Last year, SHS piloted an Open Device Environment in which students were allowed to use electronic devices and the school's network before school and for educational purposes in certain teachers' classrooms at the discretion of those teachers.  As a result of that pilot, this year personal electronic devices will no longer be considered to be disruptive by nature.  

We will start the 2013-14 school year allowing students to use personal electronic devices before school, between classes, and during lunch.  It should be noted that we will be starting school this way.  However, if the student use of personal electronic devices begins to cause too great of a day-today disruption to the school environment, we will revert back to our earlier interpretation of Rule 1K and again consider personal electronic devices to be disruptive by nature.

In addition, teachers will be encouraged to find appropriate, meaningful, and educationally significant ways to incorporate the use of personal electronic devices into their classroom instruction.  That being said, each teacher will be in complete control of his or her classroom.  If a teacher does not want students to have electronic devices out at a certain time – or ever – students must and will comply with directions.  Failure to do so will result in the device being confiscated and returned to parents.  Repetitive problems, as in years past, will result in further disciplinary actions.  Our teachers will be supported 100% in how they choose to allow or not allow electronic devices in their classrooms.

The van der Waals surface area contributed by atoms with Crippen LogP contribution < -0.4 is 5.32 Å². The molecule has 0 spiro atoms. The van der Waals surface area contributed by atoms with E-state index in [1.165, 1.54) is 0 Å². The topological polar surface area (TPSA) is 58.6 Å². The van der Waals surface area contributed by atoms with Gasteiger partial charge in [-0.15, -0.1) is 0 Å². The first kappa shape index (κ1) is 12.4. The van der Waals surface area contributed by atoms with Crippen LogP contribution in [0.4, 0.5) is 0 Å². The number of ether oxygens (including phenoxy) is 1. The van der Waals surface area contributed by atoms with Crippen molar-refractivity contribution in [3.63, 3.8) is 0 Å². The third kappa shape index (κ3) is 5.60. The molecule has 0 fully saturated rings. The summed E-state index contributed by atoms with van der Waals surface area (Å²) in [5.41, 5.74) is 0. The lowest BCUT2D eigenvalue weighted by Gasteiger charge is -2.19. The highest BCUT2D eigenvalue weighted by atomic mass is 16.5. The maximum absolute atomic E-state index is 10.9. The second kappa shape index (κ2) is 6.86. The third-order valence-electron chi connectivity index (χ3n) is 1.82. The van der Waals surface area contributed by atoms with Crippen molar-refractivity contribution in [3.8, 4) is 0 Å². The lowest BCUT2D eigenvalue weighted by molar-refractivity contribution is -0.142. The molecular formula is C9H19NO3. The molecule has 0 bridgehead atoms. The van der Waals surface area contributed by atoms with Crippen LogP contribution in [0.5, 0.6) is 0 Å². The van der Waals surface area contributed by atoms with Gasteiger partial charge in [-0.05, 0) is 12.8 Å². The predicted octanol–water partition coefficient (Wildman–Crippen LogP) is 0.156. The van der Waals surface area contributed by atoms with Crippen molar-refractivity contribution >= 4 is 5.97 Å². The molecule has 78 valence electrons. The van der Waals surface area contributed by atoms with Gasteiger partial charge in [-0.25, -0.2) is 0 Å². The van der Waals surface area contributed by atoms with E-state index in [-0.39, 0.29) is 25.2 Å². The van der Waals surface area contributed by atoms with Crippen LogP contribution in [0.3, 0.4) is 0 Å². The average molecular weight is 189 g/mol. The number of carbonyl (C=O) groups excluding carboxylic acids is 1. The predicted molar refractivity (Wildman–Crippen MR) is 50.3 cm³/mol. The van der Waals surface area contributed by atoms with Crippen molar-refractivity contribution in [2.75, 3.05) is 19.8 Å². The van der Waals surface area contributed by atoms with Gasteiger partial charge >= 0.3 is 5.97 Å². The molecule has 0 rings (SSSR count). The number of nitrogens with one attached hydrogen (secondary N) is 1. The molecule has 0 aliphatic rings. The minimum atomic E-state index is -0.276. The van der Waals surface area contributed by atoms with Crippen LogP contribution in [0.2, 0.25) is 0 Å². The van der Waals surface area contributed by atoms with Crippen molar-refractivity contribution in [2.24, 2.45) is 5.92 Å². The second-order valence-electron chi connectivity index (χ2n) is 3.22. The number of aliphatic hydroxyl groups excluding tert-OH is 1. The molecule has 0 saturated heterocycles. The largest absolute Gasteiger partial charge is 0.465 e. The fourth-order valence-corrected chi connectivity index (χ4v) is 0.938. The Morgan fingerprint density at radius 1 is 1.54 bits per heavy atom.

Because many teachers will be choosing to allow students to use electronic devices for instructional purposes in class, parents and students may want to consider purchasing a device to use in school.  Please note that students are not required to have a smart phone or a tablet, and not having one will in no way cause a student to earn a lower grade or affect his or her opportunity to learn in the classroom.  That being said, having a personal electronic device, now that they are allowed to be used in the classroom at the teacher's discretion, could definitely enrich a student's educational experience.